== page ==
Deborah Cuyle loves a good ghost story. She loves hearing the stories of people who've encountered ghosts, and researching the history of buildings considered haunted. Perhaps it's just her natural curiosity and love of history, or perhaps it's because being a survivor of a near-death experience herself, she has an unusually open mind about the possibility of spirits hanging around after their physical forms have shuffled off this mortal coil.
Whether they believe or not, local readers will find a lot to enjoy in her new book, Ghosts and Legends of Spokane, published by the Haunted America division of The History Press. She divides her book into sections on haunted mansions, haunted buildings, haunted hotels and haunted "hot spots," and while locals might be familiar with some of these tales, when they're all collected in one place as Cuyle has done, it's hard to deny her assertion that, thanks to its "countless ghost-infested old buildings and spooky places," Spokane is high on the list of haunted cities.
Cuyle attributes much of our ghostly activity to the city's history as a booming city in the Old West. As the population soared in the late 1800s and early 1900s and many miners had rags-to-riches successes, the city also saw a shocking number of murders and disputes, situations that led to old Patsy Clark and his wife, Mary, continuing to haunt the Patsy Mansion. Same goes for Ellen, the ghost in the old Davenport Hotel of a woman who accidentally plunged to her death on the historic spot's marble floor.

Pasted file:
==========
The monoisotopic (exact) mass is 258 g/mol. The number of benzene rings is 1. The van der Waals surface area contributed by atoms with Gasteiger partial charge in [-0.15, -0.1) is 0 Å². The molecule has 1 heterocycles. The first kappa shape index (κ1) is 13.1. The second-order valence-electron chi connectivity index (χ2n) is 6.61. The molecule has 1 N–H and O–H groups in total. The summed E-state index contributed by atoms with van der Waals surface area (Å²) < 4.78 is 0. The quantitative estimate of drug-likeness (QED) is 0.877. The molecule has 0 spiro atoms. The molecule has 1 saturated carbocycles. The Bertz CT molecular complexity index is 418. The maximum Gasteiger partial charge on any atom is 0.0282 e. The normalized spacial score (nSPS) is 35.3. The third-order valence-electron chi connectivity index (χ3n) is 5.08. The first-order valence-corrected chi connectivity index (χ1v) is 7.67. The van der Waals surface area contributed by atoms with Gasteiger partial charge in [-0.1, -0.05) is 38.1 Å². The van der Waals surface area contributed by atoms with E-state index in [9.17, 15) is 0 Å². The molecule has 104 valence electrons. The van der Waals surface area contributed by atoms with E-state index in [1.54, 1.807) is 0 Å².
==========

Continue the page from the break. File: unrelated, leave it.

I particularly enjoyed sections on scary spots I'd never heard about before, like the "haunted intersection" of Division and Sprague, with scary sightings going back to 1890, and the ghost children who lurk in Minnehaha Park. A perusal through the "haunted hotels" section will have you questioning ever staying in a Spokane hotel again!
Cuyle writes succinctly, with a clear passion for her subject. And she admits that while she did a lot of research into all the places and ghosts she writes about, she found plenty of contradicting dates and stories. So take the stories in Ghosts and Legends of Spokane with a grain of salt. But if you're looking for a fun little history book that fits the Halloween season perfectly, this is a good one.